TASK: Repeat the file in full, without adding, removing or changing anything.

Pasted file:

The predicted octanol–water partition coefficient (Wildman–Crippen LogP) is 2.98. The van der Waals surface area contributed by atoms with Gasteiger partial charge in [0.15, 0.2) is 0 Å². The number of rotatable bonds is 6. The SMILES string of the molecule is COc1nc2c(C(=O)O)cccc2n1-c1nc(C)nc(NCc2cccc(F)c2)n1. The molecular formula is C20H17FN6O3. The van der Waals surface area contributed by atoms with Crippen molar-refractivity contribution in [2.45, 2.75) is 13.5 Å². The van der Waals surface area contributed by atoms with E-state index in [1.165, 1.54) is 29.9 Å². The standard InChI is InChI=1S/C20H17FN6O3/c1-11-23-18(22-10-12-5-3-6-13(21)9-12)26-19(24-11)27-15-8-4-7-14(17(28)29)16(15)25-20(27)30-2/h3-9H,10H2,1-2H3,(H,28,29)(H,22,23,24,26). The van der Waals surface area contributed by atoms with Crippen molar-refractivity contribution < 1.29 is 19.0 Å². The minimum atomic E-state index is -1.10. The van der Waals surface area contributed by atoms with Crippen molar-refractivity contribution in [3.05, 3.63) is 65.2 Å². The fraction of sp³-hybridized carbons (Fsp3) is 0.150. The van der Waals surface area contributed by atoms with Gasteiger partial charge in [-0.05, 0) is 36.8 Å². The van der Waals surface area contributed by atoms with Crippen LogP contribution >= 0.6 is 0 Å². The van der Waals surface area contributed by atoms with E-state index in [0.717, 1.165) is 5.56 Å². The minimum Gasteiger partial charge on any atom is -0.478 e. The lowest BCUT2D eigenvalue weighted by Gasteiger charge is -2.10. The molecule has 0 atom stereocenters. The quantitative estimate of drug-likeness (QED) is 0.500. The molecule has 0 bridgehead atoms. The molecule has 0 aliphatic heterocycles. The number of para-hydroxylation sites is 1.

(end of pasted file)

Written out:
The predicted octanol–water partition coefficient (Wildman–Crippen LogP) is 2.98. The van der Waals surface area contributed by atoms with Gasteiger partial charge in [0.15, 0.2) is 0 Å². The number of rotatable bonds is 6. The SMILES string of the molecule is COc1nc2c(C(=O)O)cccc2n1-c1nc(C)nc(NCc2cccc(F)c2)n1. The molecular formula is C20H17FN6O3. The van der Waals surface area contributed by atoms with Crippen molar-refractivity contribution in [2.45, 2.75) is 13.5 Å². The van der Waals surface area contributed by atoms with E-state index in [1.165, 1.54) is 29.9 Å². The standard InChI is InChI=1S/C20H17FN6O3/c1-11-23-18(22-10-12-5-3-6-13(21)9-12)26-19(24-11)27-15-8-4-7-14(17(28)29)16(15)25-20(27)30-2/h3-9H,10H2,1-2H3,(H,28,29)(H,22,23,24,26). The van der Waals surface area contributed by atoms with Crippen molar-refractivity contribution < 1.29 is 19.0 Å². The minimum atomic E-state index is -1.10. The van der Waals surface area contributed by atoms with Crippen molar-refractivity contribution in [3.05, 3.63) is 65.2 Å². The fraction of sp³-hybridized carbons (Fsp3) is 0.150. The van der Waals surface area contributed by atoms with Gasteiger partial charge in [-0.05, 0) is 36.8 Å². The van der Waals surface area contributed by atoms with Crippen LogP contribution >= 0.6 is 0 Å². The van der Waals surface area contributed by atoms with E-state index in [0.717, 1.165) is 5.56 Å². The minimum Gasteiger partial charge on any atom is -0.478 e. The lowest BCUT2D eigenvalue weighted by Gasteiger charge is -2.10. The molecule has 0 atom stereocenters. The quantitative estimate of drug-likeness (QED) is 0.500. The molecule has 0 bridgehead atoms. The molecule has 0 aliphatic heterocycles. The number of para-hydroxylation sites is 1.